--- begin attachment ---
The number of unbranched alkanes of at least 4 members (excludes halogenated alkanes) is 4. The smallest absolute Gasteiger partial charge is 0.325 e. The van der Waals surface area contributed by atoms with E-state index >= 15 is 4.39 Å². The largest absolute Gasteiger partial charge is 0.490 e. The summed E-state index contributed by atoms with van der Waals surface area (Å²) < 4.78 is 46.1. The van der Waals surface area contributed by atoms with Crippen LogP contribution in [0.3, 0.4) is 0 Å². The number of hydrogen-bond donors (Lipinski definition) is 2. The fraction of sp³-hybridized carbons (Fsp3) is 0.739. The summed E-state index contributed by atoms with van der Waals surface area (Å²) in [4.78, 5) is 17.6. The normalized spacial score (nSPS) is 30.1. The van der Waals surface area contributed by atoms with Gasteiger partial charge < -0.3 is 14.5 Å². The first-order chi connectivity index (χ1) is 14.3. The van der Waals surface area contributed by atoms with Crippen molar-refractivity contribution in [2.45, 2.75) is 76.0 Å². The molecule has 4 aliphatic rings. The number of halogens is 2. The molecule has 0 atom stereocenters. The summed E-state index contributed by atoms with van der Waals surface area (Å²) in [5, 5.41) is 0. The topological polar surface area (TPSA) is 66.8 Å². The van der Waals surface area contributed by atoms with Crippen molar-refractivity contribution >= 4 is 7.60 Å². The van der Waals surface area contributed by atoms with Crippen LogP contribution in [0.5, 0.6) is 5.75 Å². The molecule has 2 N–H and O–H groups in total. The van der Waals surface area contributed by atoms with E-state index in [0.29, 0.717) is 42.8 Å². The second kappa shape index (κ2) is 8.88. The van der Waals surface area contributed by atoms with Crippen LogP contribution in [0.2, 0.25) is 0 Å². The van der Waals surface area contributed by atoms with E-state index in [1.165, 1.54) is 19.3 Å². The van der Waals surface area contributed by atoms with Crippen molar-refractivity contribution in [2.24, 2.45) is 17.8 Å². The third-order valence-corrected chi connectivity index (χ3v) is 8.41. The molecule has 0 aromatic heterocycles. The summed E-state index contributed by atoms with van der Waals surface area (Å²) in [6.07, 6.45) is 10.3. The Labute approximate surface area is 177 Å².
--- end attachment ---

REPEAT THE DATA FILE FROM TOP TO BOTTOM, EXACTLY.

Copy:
The number of unbranched alkanes of at least 4 members (excludes halogenated alkanes) is 4. The smallest absolute Gasteiger partial charge is 0.325 e. The van der Waals surface area contributed by atoms with E-state index >= 15 is 4.39 Å². The largest absolute Gasteiger partial charge is 0.490 e. The summed E-state index contributed by atoms with van der Waals surface area (Å²) < 4.78 is 46.1. The van der Waals surface area contributed by atoms with Crippen LogP contribution in [0.3, 0.4) is 0 Å². The number of hydrogen-bond donors (Lipinski definition) is 2. The fraction of sp³-hybridized carbons (Fsp3) is 0.739. The summed E-state index contributed by atoms with van der Waals surface area (Å²) in [4.78, 5) is 17.6. The normalized spacial score (nSPS) is 30.1. The van der Waals surface area contributed by atoms with Gasteiger partial charge < -0.3 is 14.5 Å². The first-order chi connectivity index (χ1) is 14.3. The van der Waals surface area contributed by atoms with Crippen molar-refractivity contribution in [2.45, 2.75) is 76.0 Å². The molecule has 4 aliphatic rings. The number of halogens is 2. The molecule has 0 atom stereocenters. The summed E-state index contributed by atoms with van der Waals surface area (Å²) in [5, 5.41) is 0. The topological polar surface area (TPSA) is 66.8 Å². The van der Waals surface area contributed by atoms with Crippen molar-refractivity contribution >= 4 is 7.60 Å². The van der Waals surface area contributed by atoms with Crippen LogP contribution in [0.5, 0.6) is 5.75 Å². The molecule has 2 N–H and O–H groups in total. The van der Waals surface area contributed by atoms with E-state index in [0.29, 0.717) is 42.8 Å². The second kappa shape index (κ2) is 8.88. The van der Waals surface area contributed by atoms with Crippen LogP contribution in [0.2, 0.25) is 0 Å². The van der Waals surface area contributed by atoms with E-state index in [1.165, 1.54) is 19.3 Å². The van der Waals surface area contributed by atoms with Crippen molar-refractivity contribution in [2.24, 2.45) is 17.8 Å². The third-order valence-corrected chi connectivity index (χ3v) is 8.41. The molecule has 0 aromatic heterocycles. The summed E-state index contributed by atoms with van der Waals surface area (Å²) in [6.07, 6.45) is 10.3. The Labute approximate surface area is 177 Å².